“In studies that have asked the transfer question (e.g., did participants use new skills in the classroom, did they use them appropriately, did they integrate new skills with existing repertoire, was there long-term retention of the products of training), several findings emerge. First, the gradual addition of training elements does not appear to impact transfer noticeably (ES [effect size] of .00 for information or theory; theory plus demonstration; theory, demonstration and feedback; ES of .39 for theory, demonstration, practice and feedback). However, a large and dramatic increase in transfer of training—ES 1.68—occurs when in-class coaching is added to an initial training experience comprised of theory explanation, demonstration and practice with feedback. (pp. 71-72).”
These findings strongly suggest how important it is for organizations to leverage system-wide support, leadership, and ongoing instructional coaching during the implementation phase. Implementing evidence-based practices is a team sport. This shift is necessary to ensure that all teachers in a learning system transfer new evidence-based knowledge and strategies into their classroom practices.
Evaluating OD Impact with the T3 Framework
Finally, it is important to continuously evaluate the impact of implementing evidence-based methods. This is particularly true when it comes to building collective efficacy with educational technology use. Learning systems would benefit from using the T3 Framework for innovation to guide this process. The first step is to assess the current level of technology use within the three stages of the T3 Framework— T1: Translational Technology Use, T2: Transformational Technology Use, and T3: Transcendent Technology Use.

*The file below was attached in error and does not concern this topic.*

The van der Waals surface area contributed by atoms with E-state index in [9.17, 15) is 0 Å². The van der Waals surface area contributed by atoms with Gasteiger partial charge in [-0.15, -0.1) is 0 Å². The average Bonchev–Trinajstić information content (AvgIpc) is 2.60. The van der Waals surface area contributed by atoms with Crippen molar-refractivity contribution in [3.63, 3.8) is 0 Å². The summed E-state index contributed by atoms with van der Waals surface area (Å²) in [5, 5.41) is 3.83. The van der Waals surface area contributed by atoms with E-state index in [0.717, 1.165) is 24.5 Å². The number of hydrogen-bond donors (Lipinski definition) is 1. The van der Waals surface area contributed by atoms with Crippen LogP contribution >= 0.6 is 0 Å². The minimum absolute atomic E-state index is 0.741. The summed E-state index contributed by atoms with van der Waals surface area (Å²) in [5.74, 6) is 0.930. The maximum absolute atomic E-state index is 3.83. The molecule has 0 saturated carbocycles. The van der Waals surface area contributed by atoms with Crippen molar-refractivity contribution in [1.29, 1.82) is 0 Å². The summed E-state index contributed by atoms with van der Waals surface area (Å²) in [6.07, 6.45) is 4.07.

It would also be helpful for teachers to use a proficiency scale to reflect on their current levels of technology use on the T3 Framework (see Figure 1.0). In order to be actionable, proficiency scales should be clear, precise, and contain only three points of competence. Adding additional stages makes such scales less usable as a tool for reflection-in-action during instruction. We are able to agilely reflect upon our individual efficacy using a simple scale such as (1) Beginning, (2) Developing, and (3) Mastering. Using this nominal scale in aggregate, teachers across whole schools, districts, regions, or states, can more accurately self-assess their current use of technology, providing a clearer picture of the here and now.
With these incremental stages clearly in mind, teachers can then more accurately establish meaningful growth goals and track their progress with elements in the T3 Framework. The process of evaluating the impact of evidence-based practices ideally includes instructional staff, coaches, and building leaders to not only evaluate impact, but to provide sufficient guidance and resources as needed to ensure continuous growth towards mastery.
Building collective efficacy with educational technologies will not only help guide our work at hand, but in the aggregate, will move the needle of technology impact forward. Embracing a mastery mindset will help school systems realize their potential collective efficacy—and model that process for students. The T3 Framework and proficiency scales were designed to aid in the process of mastering the use of digital tools in a modern teaching and learning context. Only by disrupting the current trajectory will we transcend the status quo of low impact technology. Arguably, that matters most of all.